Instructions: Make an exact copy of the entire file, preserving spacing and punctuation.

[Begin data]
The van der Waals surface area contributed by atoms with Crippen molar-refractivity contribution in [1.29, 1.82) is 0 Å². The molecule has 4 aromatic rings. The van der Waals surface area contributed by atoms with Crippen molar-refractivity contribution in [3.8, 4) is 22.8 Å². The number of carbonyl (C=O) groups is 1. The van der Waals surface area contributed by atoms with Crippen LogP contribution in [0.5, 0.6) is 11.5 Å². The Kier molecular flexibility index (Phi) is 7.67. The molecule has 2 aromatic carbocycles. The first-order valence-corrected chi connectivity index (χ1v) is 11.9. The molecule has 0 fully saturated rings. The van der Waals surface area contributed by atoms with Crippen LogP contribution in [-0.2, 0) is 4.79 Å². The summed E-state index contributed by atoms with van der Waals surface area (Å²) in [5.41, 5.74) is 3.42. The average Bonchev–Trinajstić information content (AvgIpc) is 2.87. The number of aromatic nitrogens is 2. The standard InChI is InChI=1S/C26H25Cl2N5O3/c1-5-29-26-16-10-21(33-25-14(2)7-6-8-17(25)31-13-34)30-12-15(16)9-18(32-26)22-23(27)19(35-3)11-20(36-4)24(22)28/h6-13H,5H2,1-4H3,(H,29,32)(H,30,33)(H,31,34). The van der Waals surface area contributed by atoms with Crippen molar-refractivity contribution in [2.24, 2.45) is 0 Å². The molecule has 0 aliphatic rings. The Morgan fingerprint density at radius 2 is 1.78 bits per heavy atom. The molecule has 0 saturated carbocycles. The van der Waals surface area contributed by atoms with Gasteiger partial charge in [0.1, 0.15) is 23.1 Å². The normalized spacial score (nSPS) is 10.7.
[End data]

The van der Waals surface area contributed by atoms with Crippen molar-refractivity contribution in [1.29, 1.82) is 0 Å². The molecule has 4 aromatic rings. The van der Waals surface area contributed by atoms with Crippen molar-refractivity contribution in [3.8, 4) is 22.8 Å². The number of carbonyl (C=O) groups is 1. The van der Waals surface area contributed by atoms with Crippen LogP contribution in [0.5, 0.6) is 11.5 Å². The Kier molecular flexibility index (Phi) is 7.67. The molecule has 2 aromatic carbocycles. The first-order valence-corrected chi connectivity index (χ1v) is 11.9. The molecule has 0 fully saturated rings. The van der Waals surface area contributed by atoms with Crippen LogP contribution in [-0.2, 0) is 4.79 Å². The summed E-state index contributed by atoms with van der Waals surface area (Å²) in [5.41, 5.74) is 3.42. The average Bonchev–Trinajstić information content (AvgIpc) is 2.87. The number of aromatic nitrogens is 2. The standard InChI is InChI=1S/C26H25Cl2N5O3/c1-5-29-26-16-10-21(33-25-14(2)7-6-8-17(25)31-13-34)30-12-15(16)9-18(32-26)22-23(27)19(35-3)11-20(36-4)24(22)28/h6-13H,5H2,1-4H3,(H,29,32)(H,30,33)(H,31,34). The van der Waals surface area contributed by atoms with Crippen molar-refractivity contribution in [2.24, 2.45) is 0 Å². The molecule has 0 aliphatic rings. The Morgan fingerprint density at radius 2 is 1.78 bits per heavy atom. The molecule has 0 saturated carbocycles. The van der Waals surface area contributed by atoms with Gasteiger partial charge in [0.1, 0.15) is 23.1 Å². The normalized spacial score (nSPS) is 10.7.